Ticks, those tiny arachnids that feed upon blood and leave their calling card in the form of Lyme disease, arrive with the warm weather and thanks to global warming, they are extending their habitat, bringing “novel and emerging tick-related viruses with them.” (“The Tick Predicament,” by Janet Marinelli, National Wildlife, April-May, 2016, pg. 12) Count the Heartland virus in Missouri and Tennessee and the Powassan virus in the Northwest and Great Lakes among the new versions of the illness in those regions.
One friend I know has suffered for years with Lyme disease and is now taking a brew of medicines meant to combat it. Unfortunately, the treatment is so debilitating, one wonders if the cure isn’t as cruel as the disease. Drastic measures become necessary when infections are allowed to fester for a period of time, something that happens when a doctor doesn’t recognize the disease.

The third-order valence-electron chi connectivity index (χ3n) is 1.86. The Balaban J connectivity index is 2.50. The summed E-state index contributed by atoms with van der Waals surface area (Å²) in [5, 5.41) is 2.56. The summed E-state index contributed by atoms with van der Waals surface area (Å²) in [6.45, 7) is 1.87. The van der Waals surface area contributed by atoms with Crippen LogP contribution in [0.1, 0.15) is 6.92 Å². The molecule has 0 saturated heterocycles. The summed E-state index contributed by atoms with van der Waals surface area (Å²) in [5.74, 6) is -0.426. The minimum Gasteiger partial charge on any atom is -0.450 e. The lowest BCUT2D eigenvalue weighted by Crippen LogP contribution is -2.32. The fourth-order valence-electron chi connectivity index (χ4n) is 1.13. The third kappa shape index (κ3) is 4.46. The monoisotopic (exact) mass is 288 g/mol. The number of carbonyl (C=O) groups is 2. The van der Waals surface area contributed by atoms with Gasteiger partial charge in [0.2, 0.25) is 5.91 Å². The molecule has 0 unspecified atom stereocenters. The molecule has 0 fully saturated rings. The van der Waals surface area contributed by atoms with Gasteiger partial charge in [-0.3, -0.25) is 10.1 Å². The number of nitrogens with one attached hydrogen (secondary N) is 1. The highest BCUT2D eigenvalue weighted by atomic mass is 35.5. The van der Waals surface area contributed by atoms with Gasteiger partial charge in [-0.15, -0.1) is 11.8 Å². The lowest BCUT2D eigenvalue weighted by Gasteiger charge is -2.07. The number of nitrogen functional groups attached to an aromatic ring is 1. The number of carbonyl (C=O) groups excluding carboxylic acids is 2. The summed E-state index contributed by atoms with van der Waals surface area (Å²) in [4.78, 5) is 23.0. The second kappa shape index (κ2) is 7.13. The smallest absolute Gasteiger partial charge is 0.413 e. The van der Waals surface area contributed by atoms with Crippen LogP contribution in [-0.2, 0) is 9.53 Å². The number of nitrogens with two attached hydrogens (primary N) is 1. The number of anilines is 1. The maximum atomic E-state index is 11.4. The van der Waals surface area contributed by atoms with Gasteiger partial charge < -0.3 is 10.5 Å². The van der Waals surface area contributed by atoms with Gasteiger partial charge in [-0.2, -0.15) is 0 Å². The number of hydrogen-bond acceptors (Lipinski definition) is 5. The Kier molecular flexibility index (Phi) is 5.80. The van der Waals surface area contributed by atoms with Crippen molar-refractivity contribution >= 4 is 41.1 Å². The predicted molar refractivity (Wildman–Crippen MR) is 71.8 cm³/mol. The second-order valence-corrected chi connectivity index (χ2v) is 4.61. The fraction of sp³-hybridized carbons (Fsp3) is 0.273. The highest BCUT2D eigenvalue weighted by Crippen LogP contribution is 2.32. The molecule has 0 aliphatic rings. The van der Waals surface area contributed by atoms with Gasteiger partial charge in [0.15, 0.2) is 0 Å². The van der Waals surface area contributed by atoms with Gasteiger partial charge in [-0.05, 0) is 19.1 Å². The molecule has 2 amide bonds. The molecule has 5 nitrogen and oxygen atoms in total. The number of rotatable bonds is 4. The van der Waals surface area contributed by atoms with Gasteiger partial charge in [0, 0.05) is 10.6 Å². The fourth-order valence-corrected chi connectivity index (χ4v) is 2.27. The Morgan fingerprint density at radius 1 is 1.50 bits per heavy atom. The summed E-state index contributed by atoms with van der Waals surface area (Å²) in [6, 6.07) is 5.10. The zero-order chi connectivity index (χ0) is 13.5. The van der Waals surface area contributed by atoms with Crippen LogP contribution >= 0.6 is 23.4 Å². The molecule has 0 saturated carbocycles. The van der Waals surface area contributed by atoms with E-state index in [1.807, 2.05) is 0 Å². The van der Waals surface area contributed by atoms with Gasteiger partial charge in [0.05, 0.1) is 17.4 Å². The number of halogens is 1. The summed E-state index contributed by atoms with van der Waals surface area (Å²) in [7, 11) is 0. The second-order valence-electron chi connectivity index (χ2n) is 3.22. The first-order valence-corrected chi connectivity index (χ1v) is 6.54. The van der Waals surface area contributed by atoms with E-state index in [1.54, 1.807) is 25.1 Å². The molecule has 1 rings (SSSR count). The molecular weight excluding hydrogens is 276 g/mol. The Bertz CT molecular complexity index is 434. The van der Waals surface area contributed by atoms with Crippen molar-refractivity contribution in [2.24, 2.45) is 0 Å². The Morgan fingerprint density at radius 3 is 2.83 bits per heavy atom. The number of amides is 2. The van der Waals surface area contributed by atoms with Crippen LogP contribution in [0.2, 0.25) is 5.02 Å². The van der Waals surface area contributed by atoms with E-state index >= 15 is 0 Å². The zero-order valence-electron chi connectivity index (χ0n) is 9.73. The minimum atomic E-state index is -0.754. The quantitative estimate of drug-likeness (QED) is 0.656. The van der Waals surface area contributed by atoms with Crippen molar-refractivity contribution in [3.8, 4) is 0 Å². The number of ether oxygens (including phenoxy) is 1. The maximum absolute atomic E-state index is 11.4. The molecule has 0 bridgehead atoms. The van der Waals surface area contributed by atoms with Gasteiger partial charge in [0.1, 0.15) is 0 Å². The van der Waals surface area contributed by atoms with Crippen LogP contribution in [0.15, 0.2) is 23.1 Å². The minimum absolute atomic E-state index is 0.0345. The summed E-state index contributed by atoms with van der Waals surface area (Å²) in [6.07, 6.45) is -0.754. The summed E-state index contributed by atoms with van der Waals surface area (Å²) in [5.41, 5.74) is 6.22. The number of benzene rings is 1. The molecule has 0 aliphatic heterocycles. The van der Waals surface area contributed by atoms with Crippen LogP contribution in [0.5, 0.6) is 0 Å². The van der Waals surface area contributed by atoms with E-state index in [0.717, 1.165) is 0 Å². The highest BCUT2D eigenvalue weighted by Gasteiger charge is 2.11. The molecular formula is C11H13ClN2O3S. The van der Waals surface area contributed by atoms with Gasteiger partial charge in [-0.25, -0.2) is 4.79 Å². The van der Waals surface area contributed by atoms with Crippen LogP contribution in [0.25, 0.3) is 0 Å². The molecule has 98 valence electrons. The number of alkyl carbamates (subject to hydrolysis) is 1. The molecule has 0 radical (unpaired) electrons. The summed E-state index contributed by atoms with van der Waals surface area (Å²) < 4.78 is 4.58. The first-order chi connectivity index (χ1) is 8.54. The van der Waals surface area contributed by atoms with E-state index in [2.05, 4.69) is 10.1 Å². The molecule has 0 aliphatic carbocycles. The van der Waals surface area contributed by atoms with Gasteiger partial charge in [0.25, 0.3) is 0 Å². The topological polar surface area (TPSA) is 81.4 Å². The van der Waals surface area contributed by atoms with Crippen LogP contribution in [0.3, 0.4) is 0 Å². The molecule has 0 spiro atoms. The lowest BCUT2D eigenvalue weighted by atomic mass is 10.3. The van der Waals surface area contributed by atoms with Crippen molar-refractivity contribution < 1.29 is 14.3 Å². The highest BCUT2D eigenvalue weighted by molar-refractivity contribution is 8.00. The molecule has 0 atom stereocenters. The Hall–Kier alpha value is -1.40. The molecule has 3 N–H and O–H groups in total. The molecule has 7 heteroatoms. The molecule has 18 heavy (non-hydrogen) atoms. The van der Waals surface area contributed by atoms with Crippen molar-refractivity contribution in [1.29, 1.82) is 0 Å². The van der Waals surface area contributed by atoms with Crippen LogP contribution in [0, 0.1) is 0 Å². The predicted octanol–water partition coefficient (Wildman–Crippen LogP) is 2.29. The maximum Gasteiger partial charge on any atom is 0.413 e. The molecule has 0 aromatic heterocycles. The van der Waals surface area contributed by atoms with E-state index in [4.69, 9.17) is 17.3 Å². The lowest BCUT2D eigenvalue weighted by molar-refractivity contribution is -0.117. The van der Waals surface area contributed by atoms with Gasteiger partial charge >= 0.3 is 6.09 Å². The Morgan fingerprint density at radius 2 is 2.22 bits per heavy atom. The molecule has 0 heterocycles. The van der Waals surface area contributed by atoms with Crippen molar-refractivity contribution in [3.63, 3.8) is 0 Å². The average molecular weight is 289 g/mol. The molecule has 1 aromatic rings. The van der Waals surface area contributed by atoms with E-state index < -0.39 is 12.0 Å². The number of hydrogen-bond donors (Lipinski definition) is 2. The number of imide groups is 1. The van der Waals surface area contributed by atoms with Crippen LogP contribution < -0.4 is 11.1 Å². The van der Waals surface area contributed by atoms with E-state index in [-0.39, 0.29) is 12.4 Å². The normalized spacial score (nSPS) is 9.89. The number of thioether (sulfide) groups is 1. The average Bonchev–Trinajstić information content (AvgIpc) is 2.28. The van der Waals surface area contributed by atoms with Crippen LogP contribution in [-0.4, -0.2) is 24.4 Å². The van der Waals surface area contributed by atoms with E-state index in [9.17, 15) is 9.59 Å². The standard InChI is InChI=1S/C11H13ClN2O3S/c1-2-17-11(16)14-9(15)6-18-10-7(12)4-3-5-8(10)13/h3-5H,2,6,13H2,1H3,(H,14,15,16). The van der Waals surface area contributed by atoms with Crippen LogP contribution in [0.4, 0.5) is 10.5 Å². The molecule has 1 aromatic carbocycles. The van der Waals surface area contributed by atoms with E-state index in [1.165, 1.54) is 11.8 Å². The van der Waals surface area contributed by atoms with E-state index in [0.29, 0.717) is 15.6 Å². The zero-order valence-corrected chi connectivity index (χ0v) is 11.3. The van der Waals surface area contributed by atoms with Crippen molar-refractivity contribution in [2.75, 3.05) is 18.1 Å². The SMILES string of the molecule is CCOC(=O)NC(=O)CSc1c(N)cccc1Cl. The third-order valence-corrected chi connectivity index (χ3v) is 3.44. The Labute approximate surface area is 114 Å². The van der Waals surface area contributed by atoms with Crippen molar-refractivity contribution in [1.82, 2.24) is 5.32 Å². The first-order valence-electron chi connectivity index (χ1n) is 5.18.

Urban dwellers needn’t suppose they are safe from ticks as they might have been in the past. Because global warming has allowed the insect to expand its range, residential areas are now vulnerable. Most people think white-tailed deer are the major tick carriers but in urban areas chipmunks and white-tailed mice provide transportation as well. (Ibid, pg 14.) Each year, about 300,000 people suffer from Lyme disease. (Ibid pg. 12).
Urban dwellers who want a chemical free environment to grow vegetables and attract birds face a dilemma: how to protect the habitat and themselves yet live in pesticide free environment. The Mayo Clinic offers some tips on how to do that. (Click) Mainly, the advice is for a gardener to cover up when working outside. Wear light colored clothes to make spotting crawling ticks easier, tuck pants into socks and wear long sleeve tops and gloves. I don’t mean to spoil a gardener’s fun. But struggling with Lyme disease probably isn’t worth the price of working bare-legged in the garden on a sunny day.